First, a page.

Flood Relief for Sri Lanka

It all began with a low pressure area off the south-east coast of Sri Lanka which would, over the week grow in the tropical cyclone Roanu, which also had a severe impact in India and Bangladesh, bringing an unexpectedly early start to the monsoon season with a ferocity which had not been witnessed in decades. On the 15th of May, the severe tropical storm inundated the island with torrential rainfall, causing floods and landslides across 22 districts in Sri Lanka, destroying entire villages on some occasions.

At least 84 people are known to have died as a result of Tropical Storm Roanu and a further 116 people are still missing, many as the result of a landslide that struck Aranayake, Kegalle district on 17th May 2016; this was followed by a second landslide in the same area four days later and landslides warning remain in place in nine areas of the country.

“Currently 237,240 people are displaced from their homes and living in a variety of safe locations including camps, schools, temples, with host families and in other temporary accommodation. The majority of these displaced people are in Colombo and Gampaha districts in the south-west of the country where floodwaters still remain high. As a result of heavy rains, several major reservoirs overflowed and flood gates were fully opened to avoid a dam breach, causing flooding downstream. Areas downstream of two large rivers to the north and south of the capital city Colombo, the Kelani river and the Kalu river, remain flooded with the possibility of further floodwaters flowing from upstream areas should heavy rains persist.

It is expected to take several days for floodwaters to recede and in some areas water levels remain as high as the roofs of people’s houses with access only possible by boat or by air. Many of the affected population, particularly in the rural areas, were already amongst the most vulnerable in the country and have now lost everything, including their homes, possessions, agricultural land and means of making a living. In the urban areas, there are growing health concerns related to the quantity of so much standing water in highly populated areas and the destruction of much of the water and sanitation infrastructure, which could lead to serious public health issues.” (OCHA Sri Lanka: Floods and landslides Situation Report)

In the aftermath, many families have been left stranded, their homes destroyed or buried in mud and water, all their possessions swept away, and left stranded sleeping in schools, temples and other relief centres while they wait, wondering when they can return to normalcy.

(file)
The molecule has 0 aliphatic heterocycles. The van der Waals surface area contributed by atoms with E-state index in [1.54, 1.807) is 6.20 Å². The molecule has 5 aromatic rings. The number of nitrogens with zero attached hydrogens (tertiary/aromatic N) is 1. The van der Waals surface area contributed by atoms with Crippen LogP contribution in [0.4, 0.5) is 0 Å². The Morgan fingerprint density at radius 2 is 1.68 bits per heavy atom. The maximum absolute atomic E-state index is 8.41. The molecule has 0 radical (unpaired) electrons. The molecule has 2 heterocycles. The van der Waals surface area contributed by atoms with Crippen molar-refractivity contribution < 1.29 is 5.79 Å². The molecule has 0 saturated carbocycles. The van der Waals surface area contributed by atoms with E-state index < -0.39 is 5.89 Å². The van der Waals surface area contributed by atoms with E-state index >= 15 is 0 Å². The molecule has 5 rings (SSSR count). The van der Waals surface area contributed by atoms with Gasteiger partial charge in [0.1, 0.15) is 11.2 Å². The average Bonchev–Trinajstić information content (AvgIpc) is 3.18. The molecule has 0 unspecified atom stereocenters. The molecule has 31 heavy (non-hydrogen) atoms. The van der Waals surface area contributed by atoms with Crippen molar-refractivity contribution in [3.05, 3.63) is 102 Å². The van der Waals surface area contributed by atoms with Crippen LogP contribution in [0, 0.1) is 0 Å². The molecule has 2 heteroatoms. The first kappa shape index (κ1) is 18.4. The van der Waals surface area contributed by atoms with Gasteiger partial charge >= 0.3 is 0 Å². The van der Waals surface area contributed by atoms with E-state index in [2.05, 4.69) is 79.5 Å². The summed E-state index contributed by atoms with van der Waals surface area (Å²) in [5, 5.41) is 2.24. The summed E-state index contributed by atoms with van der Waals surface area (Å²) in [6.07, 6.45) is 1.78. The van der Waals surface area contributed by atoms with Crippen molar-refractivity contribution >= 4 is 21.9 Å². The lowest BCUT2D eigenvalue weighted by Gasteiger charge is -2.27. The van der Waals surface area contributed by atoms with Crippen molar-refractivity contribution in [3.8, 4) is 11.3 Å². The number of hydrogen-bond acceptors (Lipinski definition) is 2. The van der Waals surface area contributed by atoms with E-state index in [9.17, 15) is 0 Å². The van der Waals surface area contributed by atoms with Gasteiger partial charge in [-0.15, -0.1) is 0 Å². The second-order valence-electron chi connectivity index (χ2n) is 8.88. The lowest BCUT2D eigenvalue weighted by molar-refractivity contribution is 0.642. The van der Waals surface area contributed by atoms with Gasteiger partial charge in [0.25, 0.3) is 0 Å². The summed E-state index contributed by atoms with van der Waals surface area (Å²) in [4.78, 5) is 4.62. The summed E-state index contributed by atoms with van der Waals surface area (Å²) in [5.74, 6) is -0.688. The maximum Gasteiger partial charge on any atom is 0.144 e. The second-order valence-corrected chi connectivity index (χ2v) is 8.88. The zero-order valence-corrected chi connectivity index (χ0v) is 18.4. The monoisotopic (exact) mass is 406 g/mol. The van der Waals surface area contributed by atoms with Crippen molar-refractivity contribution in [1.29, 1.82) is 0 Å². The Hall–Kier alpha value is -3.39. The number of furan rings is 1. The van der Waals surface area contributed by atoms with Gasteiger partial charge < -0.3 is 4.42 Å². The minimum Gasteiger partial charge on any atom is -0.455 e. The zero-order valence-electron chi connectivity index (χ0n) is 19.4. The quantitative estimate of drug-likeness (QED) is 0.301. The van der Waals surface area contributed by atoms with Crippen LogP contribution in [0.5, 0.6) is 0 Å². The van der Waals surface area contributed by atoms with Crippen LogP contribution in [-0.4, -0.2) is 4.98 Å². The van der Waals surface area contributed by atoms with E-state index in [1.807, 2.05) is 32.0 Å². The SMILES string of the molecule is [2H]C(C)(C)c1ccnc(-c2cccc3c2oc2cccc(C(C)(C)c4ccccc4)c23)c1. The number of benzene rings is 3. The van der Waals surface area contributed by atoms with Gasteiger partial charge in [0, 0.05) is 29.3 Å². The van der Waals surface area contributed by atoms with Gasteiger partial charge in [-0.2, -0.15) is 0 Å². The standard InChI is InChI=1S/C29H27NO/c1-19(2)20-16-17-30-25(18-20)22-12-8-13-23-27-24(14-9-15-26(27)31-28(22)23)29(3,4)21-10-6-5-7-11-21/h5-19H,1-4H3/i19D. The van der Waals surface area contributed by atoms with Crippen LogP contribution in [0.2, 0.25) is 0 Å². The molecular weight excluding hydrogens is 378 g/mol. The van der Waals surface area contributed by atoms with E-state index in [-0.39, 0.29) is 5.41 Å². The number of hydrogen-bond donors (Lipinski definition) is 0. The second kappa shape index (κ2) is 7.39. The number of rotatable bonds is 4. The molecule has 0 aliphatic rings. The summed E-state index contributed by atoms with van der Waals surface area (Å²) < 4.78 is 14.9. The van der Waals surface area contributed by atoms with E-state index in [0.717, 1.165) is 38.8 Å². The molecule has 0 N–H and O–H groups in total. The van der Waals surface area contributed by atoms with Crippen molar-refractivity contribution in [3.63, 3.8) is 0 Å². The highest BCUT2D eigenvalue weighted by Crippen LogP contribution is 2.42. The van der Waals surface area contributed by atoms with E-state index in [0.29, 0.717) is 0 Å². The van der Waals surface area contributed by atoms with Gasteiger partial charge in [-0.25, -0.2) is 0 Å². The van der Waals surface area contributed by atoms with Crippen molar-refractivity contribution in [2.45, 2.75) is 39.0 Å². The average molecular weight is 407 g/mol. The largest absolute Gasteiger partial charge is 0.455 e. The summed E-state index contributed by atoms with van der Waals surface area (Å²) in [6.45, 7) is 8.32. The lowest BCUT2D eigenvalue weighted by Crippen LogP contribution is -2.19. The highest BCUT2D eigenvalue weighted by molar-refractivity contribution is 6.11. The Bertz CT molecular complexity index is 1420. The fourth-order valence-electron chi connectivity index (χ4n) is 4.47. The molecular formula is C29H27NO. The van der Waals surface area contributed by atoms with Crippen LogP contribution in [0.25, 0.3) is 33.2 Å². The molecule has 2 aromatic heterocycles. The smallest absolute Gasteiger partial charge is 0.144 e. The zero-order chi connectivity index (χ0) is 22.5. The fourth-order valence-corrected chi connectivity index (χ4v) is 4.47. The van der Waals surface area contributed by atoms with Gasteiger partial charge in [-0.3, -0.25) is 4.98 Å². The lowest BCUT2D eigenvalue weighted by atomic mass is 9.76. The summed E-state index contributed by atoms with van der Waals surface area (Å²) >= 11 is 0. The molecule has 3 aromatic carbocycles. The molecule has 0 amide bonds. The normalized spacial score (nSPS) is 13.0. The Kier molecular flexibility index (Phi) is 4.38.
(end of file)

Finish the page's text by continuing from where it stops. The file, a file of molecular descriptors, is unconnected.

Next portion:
The Foundation of Goodness has a wealth of knowledge regarding post-disaster rebuilding, due to our experiences following the 2004 Indian Ocean Tsunami as more recently, the devastating Koslanda-Meeriyabedda landslide. The FoG has recognized that the greatest need arises soon after the first frantic rush has died down, when the floods recede and people return to their homes with hopes of rebuilding their lives.

This is when they need our help the most to rise above the devastation and the Foundation of Goodness is committed to utilizing all our resources towards assisting these families and communities. Our immediate plan targets 100 families who we will help in rebuilding their lives stronger and better than before through holistic programmes catering to their immediate welfare to re-settle in their homes through the gifting of care packages containing, among many others, groceries and household items such as bedding and storage cupboards in addition to restoring their homes back to pristine conditions.
Following this, our mid to long term programmes will ensure that the children receive Essential School Supplies packages to return to school as long as educational scholarships and trauma and loss counselling for the whole family to help them overcome the tragedy and face the future with determination and courage.

Our heartfelt appreciation goes out to our donors worldwide who have pledged their support and donated funds towards our programmes, and we encourage further donations as we are in dire need of funds to implement a holistic programme that will help those affected by the floods speedily return to normalcy.


24th May 2016



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